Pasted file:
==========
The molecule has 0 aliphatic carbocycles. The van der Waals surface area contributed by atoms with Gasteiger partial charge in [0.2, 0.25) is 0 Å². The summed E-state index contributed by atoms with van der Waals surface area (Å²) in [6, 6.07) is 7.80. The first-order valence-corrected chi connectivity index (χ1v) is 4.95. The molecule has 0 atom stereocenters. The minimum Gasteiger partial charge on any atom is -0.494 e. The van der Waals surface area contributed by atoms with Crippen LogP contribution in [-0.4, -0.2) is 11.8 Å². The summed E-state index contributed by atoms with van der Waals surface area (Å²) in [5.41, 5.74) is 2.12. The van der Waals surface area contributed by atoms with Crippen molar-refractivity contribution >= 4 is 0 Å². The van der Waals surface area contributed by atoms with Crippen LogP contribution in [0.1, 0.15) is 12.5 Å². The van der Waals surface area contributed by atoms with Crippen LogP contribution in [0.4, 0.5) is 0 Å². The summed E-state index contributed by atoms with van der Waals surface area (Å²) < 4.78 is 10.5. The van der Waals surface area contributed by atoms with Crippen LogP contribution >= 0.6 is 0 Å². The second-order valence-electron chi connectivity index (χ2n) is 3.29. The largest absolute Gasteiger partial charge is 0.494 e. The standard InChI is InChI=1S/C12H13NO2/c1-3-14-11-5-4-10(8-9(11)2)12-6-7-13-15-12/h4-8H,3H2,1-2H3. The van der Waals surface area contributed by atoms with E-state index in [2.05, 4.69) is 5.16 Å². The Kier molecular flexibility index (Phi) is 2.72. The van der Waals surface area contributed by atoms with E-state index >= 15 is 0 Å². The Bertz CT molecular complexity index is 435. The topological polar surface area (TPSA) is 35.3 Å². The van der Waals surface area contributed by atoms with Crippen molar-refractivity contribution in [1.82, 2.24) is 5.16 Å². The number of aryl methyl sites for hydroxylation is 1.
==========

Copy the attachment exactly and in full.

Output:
The molecule has 0 aliphatic carbocycles. The van der Waals surface area contributed by atoms with Gasteiger partial charge in [0.2, 0.25) is 0 Å². The summed E-state index contributed by atoms with van der Waals surface area (Å²) in [6, 6.07) is 7.80. The first-order valence-corrected chi connectivity index (χ1v) is 4.95. The molecule has 0 atom stereocenters. The minimum Gasteiger partial charge on any atom is -0.494 e. The van der Waals surface area contributed by atoms with Crippen LogP contribution in [-0.4, -0.2) is 11.8 Å². The summed E-state index contributed by atoms with van der Waals surface area (Å²) in [5.41, 5.74) is 2.12. The van der Waals surface area contributed by atoms with Crippen molar-refractivity contribution >= 4 is 0 Å². The van der Waals surface area contributed by atoms with Crippen LogP contribution in [0.1, 0.15) is 12.5 Å². The van der Waals surface area contributed by atoms with Crippen LogP contribution in [0.4, 0.5) is 0 Å². The summed E-state index contributed by atoms with van der Waals surface area (Å²) < 4.78 is 10.5. The van der Waals surface area contributed by atoms with Crippen LogP contribution >= 0.6 is 0 Å². The second-order valence-electron chi connectivity index (χ2n) is 3.29. The largest absolute Gasteiger partial charge is 0.494 e. The standard InChI is InChI=1S/C12H13NO2/c1-3-14-11-5-4-10(8-9(11)2)12-6-7-13-15-12/h4-8H,3H2,1-2H3. The van der Waals surface area contributed by atoms with E-state index in [2.05, 4.69) is 5.16 Å². The Kier molecular flexibility index (Phi) is 2.72. The van der Waals surface area contributed by atoms with E-state index >= 15 is 0 Å². The Bertz CT molecular complexity index is 435. The topological polar surface area (TPSA) is 35.3 Å². The van der Waals surface area contributed by atoms with Crippen molar-refractivity contribution in [1.82, 2.24) is 5.16 Å². The number of aryl methyl sites for hydroxylation is 1.